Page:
News Brief: Virus Sweeps Across Southwest, Cabinet Picks, Fort Hood
NOEL KING, HOST:
The first coronavirus vaccine in the U.S. could be approved in just a few days, but the next few months still look bleak.
DAVID GREENE, HOST:
Yeah, there's definitely a mix of good news and bad news here. The good news - case numbers have stabilized in parts of the Midwest, but now hospitals in the Sunbelt states are getting totally overwhelmed.
KING: Health reporter Will Stone is covering this one. Good morning, Will.
WILL STONE, BYLINE: Good morning.
KING: All right. So we have cases up in Arizona, in Texas, and now New Mexico's governor is warning that hospitals may have to ration care. That's the governor's words. What's going on in this region?
STONE: Yeah, the virus has just swept across the Southwest. And remember, this is where that summer surge was absolutely devastating. But in Arizona, you know, the state's now breaking records and cases are also higher in Texas than they've ever been. And in both states, hospitalizations are getting closer to that summer peak. New Mexico actually did pretty well until the fall. And the crisis there, I think, shows just how hard it is to get this virus under control once it takes off. That state went much further than others. Last month, the governor put in place a stay-at-home order. But still, doctors are facing down a nightmare scenario. Take a listen to Dr. Irene Agostini, who's at the University of New Mexico Hospital.
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IRENE AGOSTINI: All of our people want to help, and they want to be there for you. But please, please don't put us in that position to have to ration care. You know, if you're on the battlefield, that's one thing. But in a hospital in New Mexico, we never want to do that.
STONE: It may not come to that, and cases have come down, and it can take a while for these stay-at-home orders to really pay off. But hospitals have to be ready if they reach capacity.
KING: But if it does come to that, Will, what would rationing care mean in actual practice?
STONE: Yeah, it's not going to be an on or off switch. It will happen bit by bit. But doctors do describe it as a very fundamental shift. You go from doing everything possible for one patient to maximizing the benefits to save the most lives. And people tend to think about finite resources, who gets a bed or who gets a ventilator. But for COVID, it may come down to who gets the best care from doctors and nurses because that is the most limited resource. And this could be on the horizon not only in New Mexico but possibly Utah, Missouri, Idaho, to name just a few.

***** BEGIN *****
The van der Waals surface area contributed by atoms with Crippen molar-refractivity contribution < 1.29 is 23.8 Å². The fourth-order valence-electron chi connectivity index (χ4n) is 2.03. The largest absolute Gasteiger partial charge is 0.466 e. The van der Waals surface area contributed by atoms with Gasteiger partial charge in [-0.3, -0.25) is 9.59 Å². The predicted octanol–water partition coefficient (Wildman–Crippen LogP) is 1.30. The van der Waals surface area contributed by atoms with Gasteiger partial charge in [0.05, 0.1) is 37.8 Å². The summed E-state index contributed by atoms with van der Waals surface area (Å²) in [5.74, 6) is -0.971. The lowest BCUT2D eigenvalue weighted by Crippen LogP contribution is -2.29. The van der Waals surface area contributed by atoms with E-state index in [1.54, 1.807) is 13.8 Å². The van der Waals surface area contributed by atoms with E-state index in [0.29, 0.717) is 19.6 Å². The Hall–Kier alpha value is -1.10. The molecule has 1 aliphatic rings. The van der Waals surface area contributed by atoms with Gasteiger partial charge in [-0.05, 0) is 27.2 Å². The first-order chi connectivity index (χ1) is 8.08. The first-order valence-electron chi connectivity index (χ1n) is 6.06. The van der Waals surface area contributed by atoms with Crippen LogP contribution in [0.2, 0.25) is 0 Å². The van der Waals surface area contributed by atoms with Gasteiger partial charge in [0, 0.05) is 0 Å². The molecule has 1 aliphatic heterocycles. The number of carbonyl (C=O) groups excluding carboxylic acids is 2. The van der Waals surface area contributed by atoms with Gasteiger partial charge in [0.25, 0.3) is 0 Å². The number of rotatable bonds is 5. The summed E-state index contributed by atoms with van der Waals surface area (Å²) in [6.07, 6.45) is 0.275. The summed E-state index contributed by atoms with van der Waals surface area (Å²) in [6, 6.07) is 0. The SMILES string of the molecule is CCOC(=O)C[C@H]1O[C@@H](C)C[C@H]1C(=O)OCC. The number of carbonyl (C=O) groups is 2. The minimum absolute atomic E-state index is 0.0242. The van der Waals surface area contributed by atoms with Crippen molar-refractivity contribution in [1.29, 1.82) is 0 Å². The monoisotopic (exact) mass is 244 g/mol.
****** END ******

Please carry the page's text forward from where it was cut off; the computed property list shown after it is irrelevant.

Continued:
KING: That's a very scary thought. What about in the Midwest? David said there's some good news there.
STONE: Yeah, there has been some improvement in the past few weeks. It seems like parts of the Midwest and the West have at least stabilized. And a promising sign is that hospitalizations are slowing down, especially in Iowa, Wisconsin and Kansas and to a lesser extent in the Dakotas and Illinois. But experts say this is very tenuous because the Midwest is still inundated with the virus, and the rate of infections per capita is much higher than any other region.
KING: So what are we looking at over the next couple weeks?
STONE: Well, it's a very grim forecast. More than 105,000 people are in the hospital right now. And Dr. Peter Hotez at Baylor College of Medicine says just imagine what happens if that keeps climbing like it has been.
PETER HOTEZ: That's when mortality levels skyrocket is when it starts becoming difficult to take care of patients in an optimal way. We saw that in New York. We saw it in southern Europe. We're seeing it now in pockets across the country.
STONE: And what's really scary is that hospitals have not seen the impact of the Thanksgiving holidays fully yet. So the wave of sick patients that's expected to hit just ahead of the next round of holidays while people are out again traveling and being exposed is just going to create a whole nother stress on the health care system.
KING: Health reporter Will Stone. Thanks, Will.
STONE: Thank you.
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KING: All right. So President-elect Joe Biden will announce two more of his Cabinet nominations this morning.
GREENE: That's right, and one name is familiar. Tom Vilsack was secretary of agriculture in the Obama administration. And Joe Biden wants him to come back into that same job at Ag. Biden is nominating Ohio Congresswoman Marcia Fudge to be secretary of Housing and Urban Development. Curiously, though, a lot of people had been urging Biden to pick Fudge for the agriculture job but not HUD.
KING: NPR's Dan Charles covers food and agriculture. Hey, Dan.
DAN CHARLES, BYLINE: Hi, Noel.
KING: Why did so many people want Marcia Fudge to get the agriculture job instead of HUD?
CHARLES: Well, there is something that's useful to know about the U.S. Department of Agriculture. When it was set up, you know, 150-some years ago, the country was half farmers, and the department was set up to support them. And it still does a lot of that. The country has changed. And the biggest part of the USDA's budget is now for nutrition aid, the Supplemental Nutrition Assistance Program, SNAP, school lunches. Those programs reach something like a quarter of the people in the country. And Marcia Fudge has been a fierce defender of that nutrition part of the USDA. She represents a district that includes much of Cleveland, Akron, Ohio. She and her supporters felt it was high time for the top job at USDA to go to somebody who saw that as a top priority for the department. But we are not getting Marcia Fudge. He went for somebody much more traditional.
KING: And that somebody is Tom Vilsack, who's the former governor of Iowa, a very familiar name.